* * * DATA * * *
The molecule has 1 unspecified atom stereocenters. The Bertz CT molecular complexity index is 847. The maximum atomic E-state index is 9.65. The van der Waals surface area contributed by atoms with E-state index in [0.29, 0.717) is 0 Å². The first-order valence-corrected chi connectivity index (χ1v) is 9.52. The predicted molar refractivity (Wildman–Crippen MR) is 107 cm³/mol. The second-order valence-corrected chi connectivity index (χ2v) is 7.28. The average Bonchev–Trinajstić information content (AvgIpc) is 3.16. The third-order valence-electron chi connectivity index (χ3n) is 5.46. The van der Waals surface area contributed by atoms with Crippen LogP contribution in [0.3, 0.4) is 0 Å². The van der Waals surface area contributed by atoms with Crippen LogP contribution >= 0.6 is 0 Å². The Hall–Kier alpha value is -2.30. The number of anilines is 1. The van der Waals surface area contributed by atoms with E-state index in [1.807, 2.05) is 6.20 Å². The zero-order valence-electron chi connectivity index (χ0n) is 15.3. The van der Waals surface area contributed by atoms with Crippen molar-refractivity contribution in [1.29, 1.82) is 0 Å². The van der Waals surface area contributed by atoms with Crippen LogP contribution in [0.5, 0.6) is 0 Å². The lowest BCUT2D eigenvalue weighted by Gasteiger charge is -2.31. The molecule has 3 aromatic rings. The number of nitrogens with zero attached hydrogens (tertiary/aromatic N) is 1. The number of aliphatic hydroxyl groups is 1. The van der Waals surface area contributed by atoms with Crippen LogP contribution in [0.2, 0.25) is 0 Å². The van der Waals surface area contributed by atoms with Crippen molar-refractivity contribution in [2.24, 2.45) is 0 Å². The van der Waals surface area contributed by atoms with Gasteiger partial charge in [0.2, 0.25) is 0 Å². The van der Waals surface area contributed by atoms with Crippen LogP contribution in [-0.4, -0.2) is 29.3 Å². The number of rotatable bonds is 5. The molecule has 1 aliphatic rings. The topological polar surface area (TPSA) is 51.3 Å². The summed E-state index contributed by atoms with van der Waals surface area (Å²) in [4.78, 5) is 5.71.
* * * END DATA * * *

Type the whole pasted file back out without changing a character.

The molecule has 1 unspecified atom stereocenters. The Bertz CT molecular complexity index is 847. The maximum atomic E-state index is 9.65. The van der Waals surface area contributed by atoms with E-state index in [0.29, 0.717) is 0 Å². The first-order valence-corrected chi connectivity index (χ1v) is 9.52. The predicted molar refractivity (Wildman–Crippen MR) is 107 cm³/mol. The second-order valence-corrected chi connectivity index (χ2v) is 7.28. The average Bonchev–Trinajstić information content (AvgIpc) is 3.16. The third-order valence-electron chi connectivity index (χ3n) is 5.46. The van der Waals surface area contributed by atoms with Crippen LogP contribution in [0.3, 0.4) is 0 Å². The van der Waals surface area contributed by atoms with Crippen LogP contribution >= 0.6 is 0 Å². The Hall–Kier alpha value is -2.30. The number of anilines is 1. The van der Waals surface area contributed by atoms with E-state index in [1.807, 2.05) is 6.20 Å². The zero-order valence-electron chi connectivity index (χ0n) is 15.3. The van der Waals surface area contributed by atoms with Crippen molar-refractivity contribution in [1.29, 1.82) is 0 Å². The van der Waals surface area contributed by atoms with Crippen LogP contribution in [0.5, 0.6) is 0 Å². The lowest BCUT2D eigenvalue weighted by Gasteiger charge is -2.31. The molecule has 3 aromatic rings. The number of nitrogens with zero attached hydrogens (tertiary/aromatic N) is 1. The number of aliphatic hydroxyl groups is 1. The van der Waals surface area contributed by atoms with Crippen LogP contribution in [0.2, 0.25) is 0 Å². The van der Waals surface area contributed by atoms with Crippen molar-refractivity contribution in [2.24, 2.45) is 0 Å². The van der Waals surface area contributed by atoms with Gasteiger partial charge in [0.2, 0.25) is 0 Å². The van der Waals surface area contributed by atoms with Crippen LogP contribution in [-0.4, -0.2) is 29.3 Å². The number of rotatable bonds is 5. The molecule has 1 aliphatic rings. The topological polar surface area (TPSA) is 51.3 Å². The summed E-state index contributed by atoms with van der Waals surface area (Å²) in [4.78, 5) is 5.71.